The Second World War and the horrors inflicted on entire populations resulted in massive displacement and human crisis of incredible magnitude. As a result of the loss of life and atrocities committed on a previously unknown scale, the countries in what was later to become the United Nations sought a forum to resolve issues. The existence of nuclear powers and the results of genocide or ethnic cleansing created issues still being dealt with today.

The adversary system is a system that offers protections to individuals from authoritarian governments and ideas. The adversary system is an important tool in maintaining lawsuits and enforcing basic rights. The actions against certain religions and ethnic groups today is highlighted by recent events portrayed in the media against these minority ethnic groups and certain religions. The development of organizations with antagonistic views toward specific groups also warrants concern. These organizations must be held accountable in courts by those affected by their actions. The actions taken against certain ethnic groups or certain religions is an example of the need to have a vibrant adversary system complete with the ability to bring both government and non-governmental actors to be held accountable for their actions.

The United Nations Charter was signed on June 26, 1945. Initially, human security was not central to its formation. The shadow of the atrocities and the displacements that resulted from World War II led to the formation of the United Nations. The actions of the United Nations protected citizens. Undoubtedly, the openness of the forum exerted a pressure on the countries who were members. It was a positive force to influence countries to seek conformance to certain ethical norms. This pressure continues to exert its influence today within the worldwide forum in order to pressure governments to comply with ethical norms. The pressure has continued to increase exponentially with the advancement of worldwide news media and global access to the internet. These developments should be viewed as positive developments.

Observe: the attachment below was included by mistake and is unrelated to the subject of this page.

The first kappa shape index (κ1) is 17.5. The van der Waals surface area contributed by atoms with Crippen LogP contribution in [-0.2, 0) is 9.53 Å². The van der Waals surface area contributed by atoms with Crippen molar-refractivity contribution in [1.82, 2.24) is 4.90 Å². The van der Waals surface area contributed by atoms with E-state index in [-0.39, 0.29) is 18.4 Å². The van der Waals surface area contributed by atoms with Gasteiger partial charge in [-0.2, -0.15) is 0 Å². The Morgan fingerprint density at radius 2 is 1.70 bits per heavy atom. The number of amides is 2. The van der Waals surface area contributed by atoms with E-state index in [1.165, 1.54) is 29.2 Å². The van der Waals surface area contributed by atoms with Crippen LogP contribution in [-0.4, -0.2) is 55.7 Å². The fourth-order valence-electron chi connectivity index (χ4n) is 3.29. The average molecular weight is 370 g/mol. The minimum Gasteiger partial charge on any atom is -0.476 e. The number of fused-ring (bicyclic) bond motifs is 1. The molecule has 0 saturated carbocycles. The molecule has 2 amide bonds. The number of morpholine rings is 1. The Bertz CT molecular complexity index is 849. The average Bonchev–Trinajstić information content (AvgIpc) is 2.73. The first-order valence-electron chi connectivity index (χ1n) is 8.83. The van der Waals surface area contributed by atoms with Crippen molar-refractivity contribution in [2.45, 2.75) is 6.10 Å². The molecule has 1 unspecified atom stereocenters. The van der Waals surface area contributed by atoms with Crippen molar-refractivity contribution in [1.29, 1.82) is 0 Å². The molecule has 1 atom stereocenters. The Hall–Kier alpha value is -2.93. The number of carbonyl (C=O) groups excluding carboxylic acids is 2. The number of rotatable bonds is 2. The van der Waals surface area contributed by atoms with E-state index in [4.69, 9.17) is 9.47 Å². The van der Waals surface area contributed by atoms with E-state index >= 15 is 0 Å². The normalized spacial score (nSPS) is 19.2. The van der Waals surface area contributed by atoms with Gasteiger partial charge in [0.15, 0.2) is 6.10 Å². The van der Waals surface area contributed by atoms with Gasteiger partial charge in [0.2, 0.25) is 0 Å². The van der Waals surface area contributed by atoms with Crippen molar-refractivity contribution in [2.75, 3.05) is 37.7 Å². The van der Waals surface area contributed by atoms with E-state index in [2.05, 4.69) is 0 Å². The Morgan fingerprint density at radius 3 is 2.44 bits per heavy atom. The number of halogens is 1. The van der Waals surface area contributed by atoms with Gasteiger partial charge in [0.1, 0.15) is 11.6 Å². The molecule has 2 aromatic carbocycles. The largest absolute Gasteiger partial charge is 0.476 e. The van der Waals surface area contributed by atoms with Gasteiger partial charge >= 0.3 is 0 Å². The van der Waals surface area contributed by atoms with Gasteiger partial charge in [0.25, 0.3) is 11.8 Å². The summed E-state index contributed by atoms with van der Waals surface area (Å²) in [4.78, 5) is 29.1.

The UN Universal Declaration of Human Rights that was adopted in 1948 set forth the protection of human rights. The initial focus provided basic guarantees to all people. The central provisions were set forth in subsequent human rights conventions and treaties. As Bertrand Ramcharan noted in “Human Rights and Human Security”:

The link between security and human rights is important. This link is reinforced if we consider that human rights define human security. Individual, international, and national development requires the protection of human rights; therefore you cannot have security without the protection of human rights. Development requires respect for human rights, and respect for human rights prevents conflicts. Peacemaking must be built on human rights foundations and peacekeeping and peace-building must likewise give a central place to human rights considerations and indeed must incorporate human rights strategies.

The concept of human security has developed and become an influential force in today’s thinking. Variations of the topic would increase the references exponentially. If the search included the media, it would reflect a worldwide awareness of the many issues affecting human security and the daily life of the people of the world. These developments must be welcomed.

The worldwide exposure of the numerous human security areas creates opportunities to address, remediate or correct human security issues. These concerns involve the individual and his human security, both physical and non-physical. They can involve his ability to be free from violence, torture, or abuse. They can promote his ability to have shelter, food, employment and access to health care. In terms of his nonphysical rights, human security also involves his ability to practice his religion, to express himself, to take part in the government, and to be free of unequal treatment due to his ethnic background or religion, to name a few.